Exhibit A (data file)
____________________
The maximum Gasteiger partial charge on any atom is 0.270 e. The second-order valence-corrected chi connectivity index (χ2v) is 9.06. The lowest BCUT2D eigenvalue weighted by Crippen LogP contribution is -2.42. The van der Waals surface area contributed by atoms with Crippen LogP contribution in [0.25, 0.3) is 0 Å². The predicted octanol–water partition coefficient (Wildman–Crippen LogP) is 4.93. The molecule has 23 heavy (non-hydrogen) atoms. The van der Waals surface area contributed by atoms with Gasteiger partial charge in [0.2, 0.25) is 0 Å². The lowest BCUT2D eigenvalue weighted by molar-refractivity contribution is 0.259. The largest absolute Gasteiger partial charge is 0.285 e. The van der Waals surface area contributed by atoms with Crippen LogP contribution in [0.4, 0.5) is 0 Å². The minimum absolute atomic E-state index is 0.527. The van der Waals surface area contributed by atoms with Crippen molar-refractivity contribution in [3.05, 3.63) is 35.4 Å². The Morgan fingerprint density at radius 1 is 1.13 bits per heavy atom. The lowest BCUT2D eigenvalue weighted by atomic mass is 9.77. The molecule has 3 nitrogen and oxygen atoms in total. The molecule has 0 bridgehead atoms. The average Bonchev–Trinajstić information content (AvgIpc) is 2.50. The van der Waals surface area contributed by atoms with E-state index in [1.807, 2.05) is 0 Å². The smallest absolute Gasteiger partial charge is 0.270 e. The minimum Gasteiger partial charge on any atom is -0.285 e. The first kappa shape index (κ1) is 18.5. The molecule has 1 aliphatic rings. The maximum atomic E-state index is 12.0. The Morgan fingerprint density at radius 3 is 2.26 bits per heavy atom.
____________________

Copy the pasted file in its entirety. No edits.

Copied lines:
The maximum Gasteiger partial charge on any atom is 0.270 e. The second-order valence-corrected chi connectivity index (χ2v) is 9.06. The lowest BCUT2D eigenvalue weighted by Crippen LogP contribution is -2.42. The van der Waals surface area contributed by atoms with Crippen LogP contribution in [0.25, 0.3) is 0 Å². The predicted octanol–water partition coefficient (Wildman–Crippen LogP) is 4.93. The molecule has 23 heavy (non-hydrogen) atoms. The van der Waals surface area contributed by atoms with Gasteiger partial charge in [0.2, 0.25) is 0 Å². The lowest BCUT2D eigenvalue weighted by molar-refractivity contribution is 0.259. The largest absolute Gasteiger partial charge is 0.285 e. The van der Waals surface area contributed by atoms with Crippen LogP contribution in [0.4, 0.5) is 0 Å². The minimum absolute atomic E-state index is 0.527. The van der Waals surface area contributed by atoms with Crippen molar-refractivity contribution in [3.05, 3.63) is 35.4 Å². The Morgan fingerprint density at radius 1 is 1.13 bits per heavy atom. The lowest BCUT2D eigenvalue weighted by atomic mass is 9.77. The molecule has 3 nitrogen and oxygen atoms in total. The molecule has 0 bridgehead atoms. The average Bonchev–Trinajstić information content (AvgIpc) is 2.50. The van der Waals surface area contributed by atoms with E-state index in [1.807, 2.05) is 0 Å². The smallest absolute Gasteiger partial charge is 0.270 e. The minimum Gasteiger partial charge on any atom is -0.285 e. The first kappa shape index (κ1) is 18.5. The molecule has 1 aliphatic rings. The maximum atomic E-state index is 12.0. The Morgan fingerprint density at radius 3 is 2.26 bits per heavy atom.